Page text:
- All installation has completed, we’ll need a reboot
pi$ sudo reboot
Register the FlightFeeder to your FlightAware account
If you’ve been following the steps since the start of this post, at this point, you should have a fully functional FlightFeeder. If the thought hasn’t crossed your mind yet, let me jog it now. How do you associate the new FlightFeeder with your FlightAware account.
First and foremost, if you haven’t created an account on FlightAware.com you have to do it now. It should be a typical sign up process which I hope you are familiar with.
Once your account is ready, hit up the URL https://flightaware.com/adsb/piaware/claim. Once you get there, you’ll see a page with the below.
It is a seemingly smart process. I think the key is that the computer you are using to hit the URL is on the same network as your Raspberry Pi. My guess is that the FlightAware website is able to recognise that both the RPi and your computer are sharing the same public IP address, and there is currently an unclaimed instance. It will just associate that instance with your account.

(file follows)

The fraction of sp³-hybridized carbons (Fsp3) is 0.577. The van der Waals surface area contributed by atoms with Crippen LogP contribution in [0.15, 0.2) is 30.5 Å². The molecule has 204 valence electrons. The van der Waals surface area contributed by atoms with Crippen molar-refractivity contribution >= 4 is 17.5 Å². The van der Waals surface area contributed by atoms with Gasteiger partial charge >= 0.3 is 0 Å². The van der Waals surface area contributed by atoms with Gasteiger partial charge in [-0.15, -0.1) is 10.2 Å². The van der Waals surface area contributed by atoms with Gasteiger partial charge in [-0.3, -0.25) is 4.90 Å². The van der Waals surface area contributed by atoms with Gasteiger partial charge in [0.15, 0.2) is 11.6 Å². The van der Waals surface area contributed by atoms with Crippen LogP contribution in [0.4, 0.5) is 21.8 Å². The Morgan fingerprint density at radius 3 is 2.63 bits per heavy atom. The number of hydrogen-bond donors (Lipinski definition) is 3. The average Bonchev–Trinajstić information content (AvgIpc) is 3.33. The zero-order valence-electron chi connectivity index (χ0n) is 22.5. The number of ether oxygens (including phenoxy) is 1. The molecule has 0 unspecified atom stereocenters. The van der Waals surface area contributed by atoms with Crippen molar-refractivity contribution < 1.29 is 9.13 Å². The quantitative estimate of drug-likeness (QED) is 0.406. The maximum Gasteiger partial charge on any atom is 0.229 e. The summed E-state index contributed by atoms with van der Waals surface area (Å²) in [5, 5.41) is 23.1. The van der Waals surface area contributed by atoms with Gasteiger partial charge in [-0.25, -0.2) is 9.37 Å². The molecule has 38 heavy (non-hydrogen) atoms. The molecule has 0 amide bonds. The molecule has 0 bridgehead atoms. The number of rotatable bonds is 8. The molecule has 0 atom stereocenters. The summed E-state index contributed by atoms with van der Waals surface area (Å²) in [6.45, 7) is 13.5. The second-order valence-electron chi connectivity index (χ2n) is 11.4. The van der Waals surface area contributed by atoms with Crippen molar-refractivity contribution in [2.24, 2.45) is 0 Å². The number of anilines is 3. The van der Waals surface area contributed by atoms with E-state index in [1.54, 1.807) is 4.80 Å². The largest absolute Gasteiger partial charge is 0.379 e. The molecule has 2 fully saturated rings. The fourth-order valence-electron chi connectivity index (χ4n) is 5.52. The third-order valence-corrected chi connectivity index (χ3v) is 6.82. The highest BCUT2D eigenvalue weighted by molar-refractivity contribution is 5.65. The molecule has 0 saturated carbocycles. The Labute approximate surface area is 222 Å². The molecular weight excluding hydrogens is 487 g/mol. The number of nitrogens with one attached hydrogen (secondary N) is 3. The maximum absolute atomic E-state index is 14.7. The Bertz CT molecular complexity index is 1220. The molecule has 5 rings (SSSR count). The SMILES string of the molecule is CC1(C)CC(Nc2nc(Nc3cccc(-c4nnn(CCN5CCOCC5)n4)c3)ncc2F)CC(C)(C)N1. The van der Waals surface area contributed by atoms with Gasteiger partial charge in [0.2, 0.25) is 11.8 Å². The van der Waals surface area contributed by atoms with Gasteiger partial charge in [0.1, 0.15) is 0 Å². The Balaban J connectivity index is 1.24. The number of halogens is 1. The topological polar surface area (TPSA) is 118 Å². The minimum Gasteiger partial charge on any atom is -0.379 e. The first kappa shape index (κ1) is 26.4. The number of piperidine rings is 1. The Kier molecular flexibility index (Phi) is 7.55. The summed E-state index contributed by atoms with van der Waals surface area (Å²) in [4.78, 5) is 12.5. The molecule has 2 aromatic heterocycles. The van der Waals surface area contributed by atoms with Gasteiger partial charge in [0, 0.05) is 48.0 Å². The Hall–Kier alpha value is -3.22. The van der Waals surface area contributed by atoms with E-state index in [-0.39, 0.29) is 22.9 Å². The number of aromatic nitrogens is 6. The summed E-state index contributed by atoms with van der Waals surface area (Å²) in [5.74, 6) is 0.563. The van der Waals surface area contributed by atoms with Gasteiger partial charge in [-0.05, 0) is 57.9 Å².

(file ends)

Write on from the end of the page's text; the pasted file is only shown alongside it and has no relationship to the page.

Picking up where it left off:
You are pretty much done. There are some settings you can play around with on your ADS-B Feeder Statistics page. The settings I touched were, and in sequence:-
- Site Name
- Receiver Location
- Precision on Coverage Map
- Outage Emails
- Nearest Airport
This was a fun experience and got me to be more familiar with my Raspberry Pi. While doing this, the PiAware 4.0 release came out and it includes a built in support for the 3.5″ LCD screen. This is great as I have this screen for a couple of years now, but never had a good use for it.
I hope you find this useful. I’ve added in some details that were not clear with the original instructions. I’ve repeated these steps a few times now while I built and rebuilt my FlightFeeders, I hope it is clear enough for anyone else who wishes to give this a try.
In a future post, I’ll share my experience rebuilding to PiAware to 4.0.